Devices & Diagnostics

Boston Scientific, Guidant suit won’t go to High Court

Boston Scientific’s subsidiary Guidant was involved in a six-year dispute over the Ancure device. The plaintiffs claimed the medical device, which was used to treat abdominal aortic aneurysm treatment, caused them severe damage. The Supreme Court declined to hear the appeal.

The U.S. Supreme Court won’t consider a case involving injuries allegedly caused by a Boston Scientific Corp. (NYSE:BSX) subsidiary’s medical device.

The court on Monday effectively ended Michael McGuan’s and Lillian Johnson’s lawsuit against Guidant Corp. over its Ancure Endograft system, on grounds that the state laws underpinning the plaintiff’s suit are preempted by the Medical Device Amendments of 1976.

McGuan and Johnson appealed a ruling from the California Sixth Appellate District Court in which Judge Franklin Elia ruled that the plaintiffs are not entitled to punitive damages against Boston Scientific, which acquired Guidant in 2006. An appeals court concurred with the finding that the Food & Drug Administration’s pre-market approval of the Ancure device preempts state laws on medical device company liability, according to court documents.

The decision relied on the Supremes’ February 2008 decision in Riegel v. Medtronic (PDF), which noted that a clause in the MDA “bars common-law claims challenging the safety and effectiveness of a medical device given premarket approval by the Food and Drug Administration.”

McGuan and Johnson were implanted in 2002 with the Ancure device, at the time manufactured by Endovascular Technologies Inc. In 2004 McGuan (and Johnson in 2005) sued the company and then-parent Guidant, alleging that the abdominal aortic aneurysm treatment device caused severe injury. Guidant had recalled the device in March 2001, but it was re-approved by the FDA in August 2001, according to court documents.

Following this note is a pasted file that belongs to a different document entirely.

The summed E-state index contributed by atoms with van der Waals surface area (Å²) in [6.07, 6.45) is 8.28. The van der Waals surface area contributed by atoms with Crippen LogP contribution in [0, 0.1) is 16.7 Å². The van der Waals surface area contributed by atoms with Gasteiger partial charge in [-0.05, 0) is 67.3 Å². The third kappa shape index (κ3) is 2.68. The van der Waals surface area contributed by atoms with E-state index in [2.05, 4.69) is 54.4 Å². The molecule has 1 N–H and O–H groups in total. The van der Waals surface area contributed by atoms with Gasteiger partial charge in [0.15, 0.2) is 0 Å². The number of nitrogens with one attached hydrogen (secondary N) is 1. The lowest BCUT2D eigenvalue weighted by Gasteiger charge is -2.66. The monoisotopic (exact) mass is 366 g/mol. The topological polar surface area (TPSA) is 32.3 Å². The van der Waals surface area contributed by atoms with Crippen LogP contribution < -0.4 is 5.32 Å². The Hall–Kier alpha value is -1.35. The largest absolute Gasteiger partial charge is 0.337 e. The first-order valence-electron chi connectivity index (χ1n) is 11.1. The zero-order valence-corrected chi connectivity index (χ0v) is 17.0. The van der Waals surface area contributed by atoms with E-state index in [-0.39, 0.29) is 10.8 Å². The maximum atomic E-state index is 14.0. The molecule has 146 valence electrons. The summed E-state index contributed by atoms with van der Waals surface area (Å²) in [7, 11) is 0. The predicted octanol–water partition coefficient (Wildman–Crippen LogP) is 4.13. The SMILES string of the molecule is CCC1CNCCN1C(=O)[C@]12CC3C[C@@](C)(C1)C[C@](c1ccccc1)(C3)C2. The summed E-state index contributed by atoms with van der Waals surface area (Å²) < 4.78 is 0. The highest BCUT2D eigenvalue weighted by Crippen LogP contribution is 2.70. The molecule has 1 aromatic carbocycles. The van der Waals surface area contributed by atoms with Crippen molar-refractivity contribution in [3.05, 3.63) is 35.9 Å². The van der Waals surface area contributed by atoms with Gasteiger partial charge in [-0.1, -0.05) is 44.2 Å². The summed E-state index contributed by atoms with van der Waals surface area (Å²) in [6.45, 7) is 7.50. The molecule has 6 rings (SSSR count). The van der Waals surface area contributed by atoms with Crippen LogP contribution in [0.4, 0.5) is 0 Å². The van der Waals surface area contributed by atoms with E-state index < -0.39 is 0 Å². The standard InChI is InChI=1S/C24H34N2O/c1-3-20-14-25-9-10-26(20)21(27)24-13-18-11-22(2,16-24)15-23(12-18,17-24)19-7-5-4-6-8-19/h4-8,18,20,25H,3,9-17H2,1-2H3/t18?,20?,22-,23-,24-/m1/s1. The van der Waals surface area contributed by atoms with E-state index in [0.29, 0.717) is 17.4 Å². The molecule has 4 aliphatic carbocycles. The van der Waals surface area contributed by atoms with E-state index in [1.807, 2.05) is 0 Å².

Although the plaintiffs’ complaints were partly based on alleged defects in the design, testing, and manufacture of the Ancure device and Guidant’s failure to warn of all possible side effects, they did not allege that the company violated FDA regulations, according to court documents.

“Since the FDA re-approved the Ancure device prior to plaintiffs’ surgeries,” Elia wrote, “the FDA gave its approval of the device’s design, testing, intended use, manufacturing methods, performance standards, and labeling. Thus, to the extent that plaintiffs’ complaints allege that the Ancure Device was unsafe and its warnings were inadequate, they are seeking to impose requirements that are ‘different from, or in addition to’ the MDA.”

The FDA also approved the defendants’ warnings on the device after the recall, thereby pre-empting McGuan’s concealment fraud allegations in the suit. Johnson’s allegations of fraud were thrown out on the basis that states are not responsible for policing federal agencies such as the FDA, according to court documents.

The Massachusetts Medical Devices Journal is the online journal of the medical devices industry in the Commonwealth and New England, providing day-to-day coverage of the devices that save lives, the people behind them, and the burgeoning trends and developments within the industry.

This post appears through the MedCity Influencers program. Anyone can publish their perspective on business and innovation in healthcare on MedCity News through MedCity Influencers. Click here to find out how.